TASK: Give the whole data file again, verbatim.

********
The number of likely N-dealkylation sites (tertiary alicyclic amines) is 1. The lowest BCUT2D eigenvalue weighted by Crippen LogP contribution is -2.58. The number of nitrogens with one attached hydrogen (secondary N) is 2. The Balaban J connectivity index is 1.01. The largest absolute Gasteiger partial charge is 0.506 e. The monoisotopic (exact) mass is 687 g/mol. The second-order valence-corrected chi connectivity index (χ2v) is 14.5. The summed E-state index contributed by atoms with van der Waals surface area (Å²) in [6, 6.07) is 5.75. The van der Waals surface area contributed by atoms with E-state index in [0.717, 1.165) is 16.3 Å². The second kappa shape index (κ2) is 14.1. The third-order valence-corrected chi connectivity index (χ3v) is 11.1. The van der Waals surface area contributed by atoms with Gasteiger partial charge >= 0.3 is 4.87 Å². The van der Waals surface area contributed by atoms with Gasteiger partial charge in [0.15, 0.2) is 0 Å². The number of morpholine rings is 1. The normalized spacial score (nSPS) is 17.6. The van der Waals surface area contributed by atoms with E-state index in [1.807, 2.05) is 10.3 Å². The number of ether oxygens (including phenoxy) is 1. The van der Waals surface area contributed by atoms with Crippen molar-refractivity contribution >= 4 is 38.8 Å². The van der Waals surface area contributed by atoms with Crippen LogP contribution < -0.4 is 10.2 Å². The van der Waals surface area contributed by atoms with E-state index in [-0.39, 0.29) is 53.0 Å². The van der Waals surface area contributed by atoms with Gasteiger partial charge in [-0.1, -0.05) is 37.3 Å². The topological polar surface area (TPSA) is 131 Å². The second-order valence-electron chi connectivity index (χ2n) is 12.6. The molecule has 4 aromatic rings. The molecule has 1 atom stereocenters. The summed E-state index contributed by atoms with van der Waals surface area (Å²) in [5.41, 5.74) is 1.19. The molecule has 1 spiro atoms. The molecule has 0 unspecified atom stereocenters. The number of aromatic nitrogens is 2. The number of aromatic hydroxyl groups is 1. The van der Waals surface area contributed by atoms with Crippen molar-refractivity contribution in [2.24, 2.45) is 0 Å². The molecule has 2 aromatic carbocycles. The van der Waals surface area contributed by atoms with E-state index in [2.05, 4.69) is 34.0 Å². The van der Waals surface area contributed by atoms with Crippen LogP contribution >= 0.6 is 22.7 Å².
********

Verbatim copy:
The number of likely N-dealkylation sites (tertiary alicyclic amines) is 1. The lowest BCUT2D eigenvalue weighted by Crippen LogP contribution is -2.58. The number of nitrogens with one attached hydrogen (secondary N) is 2. The Balaban J connectivity index is 1.01. The largest absolute Gasteiger partial charge is 0.506 e. The monoisotopic (exact) mass is 687 g/mol. The second-order valence-corrected chi connectivity index (χ2v) is 14.5. The summed E-state index contributed by atoms with van der Waals surface area (Å²) in [6, 6.07) is 5.75. The van der Waals surface area contributed by atoms with E-state index in [0.717, 1.165) is 16.3 Å². The second kappa shape index (κ2) is 14.1. The third-order valence-corrected chi connectivity index (χ3v) is 11.1. The van der Waals surface area contributed by atoms with Gasteiger partial charge >= 0.3 is 4.87 Å². The van der Waals surface area contributed by atoms with Gasteiger partial charge in [0.15, 0.2) is 0 Å². The number of morpholine rings is 1. The normalized spacial score (nSPS) is 17.6. The van der Waals surface area contributed by atoms with E-state index in [1.807, 2.05) is 10.3 Å². The number of ether oxygens (including phenoxy) is 1. The van der Waals surface area contributed by atoms with Crippen molar-refractivity contribution >= 4 is 38.8 Å². The van der Waals surface area contributed by atoms with Crippen LogP contribution < -0.4 is 10.2 Å². The van der Waals surface area contributed by atoms with E-state index in [-0.39, 0.29) is 53.0 Å². The van der Waals surface area contributed by atoms with Gasteiger partial charge in [-0.1, -0.05) is 37.3 Å². The topological polar surface area (TPSA) is 131 Å². The second-order valence-electron chi connectivity index (χ2n) is 12.6. The molecule has 4 aromatic rings. The molecule has 1 atom stereocenters. The summed E-state index contributed by atoms with van der Waals surface area (Å²) in [5.41, 5.74) is 1.19. The molecule has 1 spiro atoms. The molecule has 0 unspecified atom stereocenters. The number of aromatic nitrogens is 2. The number of aromatic hydroxyl groups is 1. The van der Waals surface area contributed by atoms with Crippen molar-refractivity contribution in [2.24, 2.45) is 0 Å². The molecule has 2 aromatic carbocycles. The van der Waals surface area contributed by atoms with E-state index in [2.05, 4.69) is 34.0 Å². The van der Waals surface area contributed by atoms with Crippen LogP contribution >= 0.6 is 22.7 Å².